Speech-to-text systems already exist, as do augmented-reality displays. Now, a group of New York City teens led by Daniil Frants (who interned at the MIT Media Lab when he was 14) have combined the two technologies to form the Live Time Closed Captioning System (LTCCS). Once up and running, it could revolutionize the way in which deaf people communicate with the hearing world.
Japanese electronics manufacturer Murata, in conjunction with the city of Sabae, showed its "Cool Design Smart Glass" concept eyewear at CEATEC 2015. The smart augmented reality (AR) glasses incorporate what Murata claims is the world's smallest micro PS switch module and are designed to give the wearer the ability to remotely control domestic appliances without searching down the back of the couch for the remote or making the long trek to the light switch.
Photochromic glasses are great for things like heading out on evening bike rides, as their tint gradually lightens while the sun goes down. If you're bursting in and out of shadowy forests or zipping through dark tunnels, however, the slow reaction time of such glasses just can't keep up. That's where Uvex's Variotronic glasses come in, which use electrochromic tech to change tint in just a tenth of a second. I recently got to try a pair out, and there's nothing shady about them.
It's always handy having a spare pair of glasses on hand, but paying for
a second set of prescription specs is something that most of us would
prefer not to do. Well, that's where Adlens Adjustables come in. They're
inexpensive glasses that can be focused by the user to (more or
less) match their prescription. We recently gave them a try, and can
tell you that they work ... but you probably won't want to use them as
your primary glasses.
Smarter smartphones, bike computers and fitness trackers have come to offer a wealth of information to cyclists on their performance, but they still invariably draw focus away from the road. At Interbike 2015, electronics company Kopin was showing eyewear aimed at placing ride data in a more convenient place, directly in the cyclist's field of vision. The Solos smart glasses pull metrics such as heart rate and average speed from connected devices to offer real-time feedback on cycling performance.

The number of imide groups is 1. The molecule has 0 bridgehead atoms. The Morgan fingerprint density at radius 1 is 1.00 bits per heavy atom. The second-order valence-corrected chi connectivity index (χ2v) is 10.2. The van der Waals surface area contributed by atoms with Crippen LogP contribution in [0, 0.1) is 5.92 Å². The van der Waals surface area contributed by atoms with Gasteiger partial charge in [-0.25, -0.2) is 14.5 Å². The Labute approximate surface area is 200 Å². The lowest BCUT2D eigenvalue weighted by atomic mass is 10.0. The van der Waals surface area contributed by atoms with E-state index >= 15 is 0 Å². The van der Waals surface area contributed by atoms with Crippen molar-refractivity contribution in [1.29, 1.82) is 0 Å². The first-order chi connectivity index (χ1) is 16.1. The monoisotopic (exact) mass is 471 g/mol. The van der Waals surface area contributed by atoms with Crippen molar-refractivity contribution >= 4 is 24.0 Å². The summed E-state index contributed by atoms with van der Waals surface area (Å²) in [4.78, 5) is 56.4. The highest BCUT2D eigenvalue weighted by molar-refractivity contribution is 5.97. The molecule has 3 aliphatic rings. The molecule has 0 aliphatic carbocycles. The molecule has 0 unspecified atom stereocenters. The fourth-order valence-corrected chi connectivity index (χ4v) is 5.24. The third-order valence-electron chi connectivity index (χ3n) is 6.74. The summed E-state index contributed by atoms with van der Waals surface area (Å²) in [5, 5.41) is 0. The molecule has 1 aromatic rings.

If you regularly swim laps in a pool, chances are that you wear goggles so you can follow the lane markers on the bottom. For triathletes swimming in lakes or the sea, however, there are no lane markers. Instead, they have to periodically look up towards marker buoys, and may even then proceed forward in a time- and energy-wasting zig-zaggy pattern. That’s why OnCourse Goggles were created. Using LEDs, they show the wearer how to stay … well, on course.
Taking time out of your day to make an appointment and see an optometrist isn't always that agreeable, and that's before they blow those little puffs of air onto your eyeballs. But one Chicago-based startup has visions of making eye examinations a lot more accessible. Since 2012, Opternative has been developing an online eye tester that lets users obtain prescriptions for glasses and contacts from the comfort of the home or office. And now with clinical trial success under its belt, it's rolling the service out to the public.
Well, that didn't take long. In less than a year, electrochromic sunglasses have gone from being experimental to an actual product, with Dutch startup Ctrl announcing its tint-on-demand Ctrl One
cycling glasses just this month. Should you prefer multi-use
electronically-tinting sunglasses, however, you might want to get
yourself a pair of Skugga shades.
A Dutch subsidiary of liquid crystal specialist AlphaMicron is turning to Indiegogo to fund the development of Ctrl One, a pair of glasses mostly targeted to cyclists and runners that can change tint from dark to transparent in a fraction of a second, automatically adapting to surrounding lighting conditions.
A few years ago, UK-based Adlens developed self-adjustable glasses designed to let those in the developing world dial in their ideal magnification level – no optometrist required. Now the company is bringing the technology to the developed world as an alternative to bifocals. Instead of looking through a different area of the lenses (and tilting your head forward and back) to switch from near to far objects, the magnification of the AdlensFocuss glasses is adjusted by a small dial on the arm.